Commission on Adult Vocational Teaching and Learning

Research and evidence

Evidence

The Commission’s call for evidence was launched on 11 July 2012. Read the full call for evidence (PDF document, 77KB). Over the following eight months, the Commission secretariat received and catalogued over 250 items of evidence.

All the evidence was reviewed in order to inform the Commission’s summary report It’s about work…, published in March 2013.  In July 2013, the Commission published an evidence review paper which reviews the rich and powerful submissions received and shows how they influenced the key recommendations in It’s about work…

In addition, a selection of the evidence, in particular submissions which shine a light on examples of vocational teaching and learning practice, is available here.

The Commission has also published an introduction to some of the international debates and evidence on the ways in which adult vocational teaching and learning (AVTL) is conceptualised, organised and practised, available here.

Some of the Commission’s early papers and commissioned research are available below:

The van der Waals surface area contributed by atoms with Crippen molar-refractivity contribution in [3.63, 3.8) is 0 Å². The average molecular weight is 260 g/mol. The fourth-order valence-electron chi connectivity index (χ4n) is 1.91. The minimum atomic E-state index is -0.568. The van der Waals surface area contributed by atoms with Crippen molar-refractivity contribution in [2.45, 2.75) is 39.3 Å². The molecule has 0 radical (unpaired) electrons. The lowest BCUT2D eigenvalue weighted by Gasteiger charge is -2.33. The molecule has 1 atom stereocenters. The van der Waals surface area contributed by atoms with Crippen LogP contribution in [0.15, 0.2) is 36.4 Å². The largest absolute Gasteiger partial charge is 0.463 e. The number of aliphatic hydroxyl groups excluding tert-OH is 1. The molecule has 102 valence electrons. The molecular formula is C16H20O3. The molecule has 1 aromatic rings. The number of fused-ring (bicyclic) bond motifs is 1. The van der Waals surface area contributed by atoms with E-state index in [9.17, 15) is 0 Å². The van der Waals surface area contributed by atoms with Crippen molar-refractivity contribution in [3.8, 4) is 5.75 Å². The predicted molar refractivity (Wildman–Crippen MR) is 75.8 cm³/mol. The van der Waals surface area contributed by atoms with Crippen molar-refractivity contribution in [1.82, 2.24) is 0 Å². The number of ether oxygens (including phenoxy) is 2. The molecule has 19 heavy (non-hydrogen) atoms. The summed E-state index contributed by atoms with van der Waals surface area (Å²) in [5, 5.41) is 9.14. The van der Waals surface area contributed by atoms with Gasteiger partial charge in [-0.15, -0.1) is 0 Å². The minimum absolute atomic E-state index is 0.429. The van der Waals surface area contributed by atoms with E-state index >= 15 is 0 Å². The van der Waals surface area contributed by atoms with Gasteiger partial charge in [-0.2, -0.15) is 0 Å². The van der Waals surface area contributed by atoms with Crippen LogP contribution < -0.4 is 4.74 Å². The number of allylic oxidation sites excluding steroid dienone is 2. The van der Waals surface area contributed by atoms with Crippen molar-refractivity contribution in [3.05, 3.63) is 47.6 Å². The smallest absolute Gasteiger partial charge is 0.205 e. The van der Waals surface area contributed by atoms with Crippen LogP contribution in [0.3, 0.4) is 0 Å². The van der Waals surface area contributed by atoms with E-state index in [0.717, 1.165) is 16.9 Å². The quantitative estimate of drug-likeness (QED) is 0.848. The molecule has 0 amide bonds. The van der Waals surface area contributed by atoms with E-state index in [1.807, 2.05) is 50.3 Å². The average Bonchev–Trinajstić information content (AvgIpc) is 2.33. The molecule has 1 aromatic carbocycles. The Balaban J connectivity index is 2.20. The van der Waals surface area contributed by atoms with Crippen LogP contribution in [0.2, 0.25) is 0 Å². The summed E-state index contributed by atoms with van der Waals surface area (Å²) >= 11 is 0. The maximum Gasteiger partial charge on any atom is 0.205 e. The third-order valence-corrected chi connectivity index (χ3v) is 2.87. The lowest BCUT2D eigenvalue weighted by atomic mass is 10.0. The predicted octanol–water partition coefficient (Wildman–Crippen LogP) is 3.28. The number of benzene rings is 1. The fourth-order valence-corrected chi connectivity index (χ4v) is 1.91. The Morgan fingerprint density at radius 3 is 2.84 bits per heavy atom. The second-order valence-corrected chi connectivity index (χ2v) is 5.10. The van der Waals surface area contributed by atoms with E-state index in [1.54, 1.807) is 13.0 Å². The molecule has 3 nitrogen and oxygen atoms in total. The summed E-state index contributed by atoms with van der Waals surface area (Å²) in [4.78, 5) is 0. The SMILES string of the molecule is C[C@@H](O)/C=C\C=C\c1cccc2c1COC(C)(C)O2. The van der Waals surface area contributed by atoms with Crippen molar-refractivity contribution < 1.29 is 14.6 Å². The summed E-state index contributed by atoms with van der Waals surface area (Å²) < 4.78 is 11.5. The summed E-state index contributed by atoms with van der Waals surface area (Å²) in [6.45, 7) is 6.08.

Programme

A number of themes were explored through:

  • a range of seminars with teachers, trainers, teacher educators and leaders of learning; and learners, employers, professional associations and learning technologists;
  • a programme of visits to enable commissioners to see good and outstanding teaching and learning in practice;
  • online discussions; and
  • a rigorous review and synthesis of the evidence base, including literature reviews; calls for evidence and commissioned research.

Thematic seminars and online discussions

The Commission ran a series of seven seminars in autumn/winter 2012/13 to inform its evidence base and final report and recommendations. These seminars considered the Commission’s cross-cutting themes. Although it was not possible to invite everyone with an interest to the seminars, the Commission was committed to finding a range of ways of hearing from people with insights and experience from across the sector. So the topics for each seminar have been made available online, and we set up a series of online areas (workrooms) to enable anyone with an interest to contribute and engage with the Commission’s themes. 

Phases of work

  • Phase 1 – summer 2012: consult widely, gather evidence, listen to a wide range of perspectives, review research literature and good practice.
  • Phase 2 – autumn 2012: explore cross-cutting themes, synthesise evidence and emerging findings with a wide range of stakeholders.
  • Phase 3 – winter/early spring 2012-13: develop, test and refine a framework for supporting outstanding teaching and learning, and prepare final report of the Commission’s findings, conclusions and recommendations.
Young person studying